When Stefan Wintels moved into his new office on Bockenheimer Landstrasse in Frankfurt last fall, he found a bank in crisis mode. The corona pandemic had the country under control, brought entrepreneurs to the brink of bankruptcy and the health system to its breaking point. The state bank KfW, led by Wintels, has been the savior in times of need, providing credit where other banks would not, mitigating the effects of lockdowns and disrupted supply chains. The institute was already loaded with the future projects of the traffic light coalition: Wherever financing was unclear, the coalition members had called for KfW.
The former investment banker Wintels has now completed almost 300 days, held more than 500 discussions with employees and revised KfW’s corporate strategy. And yet he is still more of a crisis manager than a bank manager. “With the war in the Ukraine we are experiencing the end and the beginning of an era,” said Wintels on Wednesday evening in Frankfurt.
A larger balance sheet than Commerzbank, but a lot fewer people
It will also depend on KfW how painful this turning point will be. The bank is in the middle of a war: municipalities receive financial aid for Ukrainian refugees, the Ukrainian government loans without earmarking and the institute is already ready for the planned German liquid gas terminals. If the energy company Uniper, which is threatened with bankruptcy, now receives state aid and the federal government ultimately also takes a direct stake in the company: That too is a matter for KfW.
Which leads to the question of whether what is now Germany’s third-largest financial institution will not reach its limits at some point – with just 7,300 employees but total assets of 550 billion euros, which is more than Commerzbank has. A state bank had never been challenged in this way, said Wintels’ predecessor Günther Bräunig at the beginning of 2021, when the war in Ukraine was still far away.
Otherwise, KfW’s activities range from German homeowners insulating their walls to young people in Honduras whose school is being renovated with money from Germany. From the time of the Corona emergency loans, there are still more than 40 billion euros in loans in the books of KfW – for comparison: KfW keeps the entire “Aufbau Ost” between 1990 and 2000 in its archives with a total of 82.5 billion euros. It also holds the state shares in Telekom and Post. The Uniper rescue is currently keeping the institute in suspense, not to mention the reconstruction aid that is looming for Ukraine.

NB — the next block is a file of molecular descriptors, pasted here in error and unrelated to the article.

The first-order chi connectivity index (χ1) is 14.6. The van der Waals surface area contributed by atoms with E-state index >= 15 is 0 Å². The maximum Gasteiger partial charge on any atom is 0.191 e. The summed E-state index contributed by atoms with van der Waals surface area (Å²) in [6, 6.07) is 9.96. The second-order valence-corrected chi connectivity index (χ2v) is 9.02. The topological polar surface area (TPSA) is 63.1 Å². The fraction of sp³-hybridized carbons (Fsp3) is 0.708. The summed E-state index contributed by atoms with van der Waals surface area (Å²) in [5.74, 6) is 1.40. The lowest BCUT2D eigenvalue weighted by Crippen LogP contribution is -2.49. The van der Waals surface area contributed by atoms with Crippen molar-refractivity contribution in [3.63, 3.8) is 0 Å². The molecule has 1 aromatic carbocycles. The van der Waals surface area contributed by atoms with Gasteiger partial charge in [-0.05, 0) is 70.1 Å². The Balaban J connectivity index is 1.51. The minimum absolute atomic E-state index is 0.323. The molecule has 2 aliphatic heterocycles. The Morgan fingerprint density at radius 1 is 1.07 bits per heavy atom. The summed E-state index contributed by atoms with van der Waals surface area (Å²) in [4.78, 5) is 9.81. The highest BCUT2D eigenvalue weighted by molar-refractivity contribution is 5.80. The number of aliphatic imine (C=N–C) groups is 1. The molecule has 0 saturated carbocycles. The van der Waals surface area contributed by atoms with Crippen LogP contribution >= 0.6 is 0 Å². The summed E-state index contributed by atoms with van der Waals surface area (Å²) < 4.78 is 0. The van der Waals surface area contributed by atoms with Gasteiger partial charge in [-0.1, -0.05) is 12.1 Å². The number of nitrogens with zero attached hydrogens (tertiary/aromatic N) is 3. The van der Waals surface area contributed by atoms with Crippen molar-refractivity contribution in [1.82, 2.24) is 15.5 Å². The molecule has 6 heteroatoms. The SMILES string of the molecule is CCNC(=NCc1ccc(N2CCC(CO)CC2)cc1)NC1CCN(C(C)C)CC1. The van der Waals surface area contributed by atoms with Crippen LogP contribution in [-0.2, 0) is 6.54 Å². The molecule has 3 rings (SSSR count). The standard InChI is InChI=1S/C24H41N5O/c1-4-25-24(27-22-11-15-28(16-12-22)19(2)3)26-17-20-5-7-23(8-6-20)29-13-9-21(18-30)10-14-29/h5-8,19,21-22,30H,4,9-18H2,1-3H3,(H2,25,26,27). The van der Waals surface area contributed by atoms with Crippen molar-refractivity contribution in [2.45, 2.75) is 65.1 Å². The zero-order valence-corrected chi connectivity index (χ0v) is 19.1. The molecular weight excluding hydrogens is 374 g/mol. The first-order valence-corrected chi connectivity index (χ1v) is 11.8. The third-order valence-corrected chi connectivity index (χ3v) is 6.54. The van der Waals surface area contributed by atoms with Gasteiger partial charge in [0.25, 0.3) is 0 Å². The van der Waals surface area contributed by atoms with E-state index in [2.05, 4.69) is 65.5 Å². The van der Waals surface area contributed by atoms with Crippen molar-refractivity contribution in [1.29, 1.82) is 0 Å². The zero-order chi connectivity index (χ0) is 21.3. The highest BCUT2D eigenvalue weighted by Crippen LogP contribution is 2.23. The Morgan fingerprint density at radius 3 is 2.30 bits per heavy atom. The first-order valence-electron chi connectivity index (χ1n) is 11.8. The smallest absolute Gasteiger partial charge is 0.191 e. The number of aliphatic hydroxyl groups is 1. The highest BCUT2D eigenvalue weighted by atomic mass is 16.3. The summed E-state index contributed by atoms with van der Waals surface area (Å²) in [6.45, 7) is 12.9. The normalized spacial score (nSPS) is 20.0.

Little demand for post-war program
So, is there a limit reached soon? “I don’t see that at the moment,” says Wintels, who is said to have come into office primarily at the instigation of the SPD. Chancellor Olaf Scholz he has known for a long time. “If politics needs us, KfW must be able to deliver,” he says. At the beginning of the year, when politicians suddenly stopped promoting energy-efficient building stoppedit was ultimately not up to KfW, the funds from the federal government had been used up.
The numbers currently give leeway: After a slump in profits in the first Corona year, the institute earned around 2.2 billion euros in 2021. It was a little less in the first half of 2022, but at the same time the bank benefits from the state owner and can currently refinance itself cheaply on the capital market compared to other banks. That gives legroom for lending. In addition, the demand from the German economy for the KfW program to cushion the consequences of the war is currently limited. So far, less than 100 million euros have been used, says Wintels. That is reassuring, but the situation can change daily, for example if gas no longer flows from Russia to Europe.
At the same time, Wintels is very careful not to overdo it with the crisis rhetoric. After all, the other tasks don’t take care of themselves. “If we now only see ourselves as crisis managers,” he says, “then we’ll miss opportunities in other fields.” In the financing of the energy transition, for example, and in the area of climate protection investments. In order to achieve the German climate goals by 2045, the federal, state and local governments would have to invest around 500 billion euros, calculate the economists at KfW. “The need for investment will arise primarily in the energy and transport sectors and will roughly correspond in magnitude to the interest payments for the national debt,” it says. In order to do justice to this, climate protection investments would have to be increased sixfold.
Only since 2013 a real bank
in the coalition agreement KfW appears eleven times in the traffic light coalition, and it is not overinterpreted to see it as the federal government’s secret weapon. “The state development bank KfW should act more as an innovation and investment agency and as a co-venture capitalist,” it says on page 24, “especially for AI, quantum technology, hydrogen, medicine, sustainable mobility, bioeconomy and circular economy”. So once everything, please.
At the same time, the bank is still dragging around with itself many a home-grown problem, especially as it is only a state institute treated since 2013 is like a real bank, i.e. it is also monitored by the financial supervisory authority and is subject to the Banking Act. True, that one is bad mistakes forgotten from the financial crisis, when millions were transferred to the US bank Lehman Brothers even after its bankruptcy; However, the last few years have been spent by the group’s management modernizing the IT and internal auditing, which is designed to detect errors. Not everything is finished yet.
In any case, Wintels seems to have found his calling at the head of KfW. He was “grateful” and “happy” that he was allowed to take on this task. In order to exemplify a modern working environment at the same time, he and the other board members are now even moving into a shared open-plan office by the end of the year.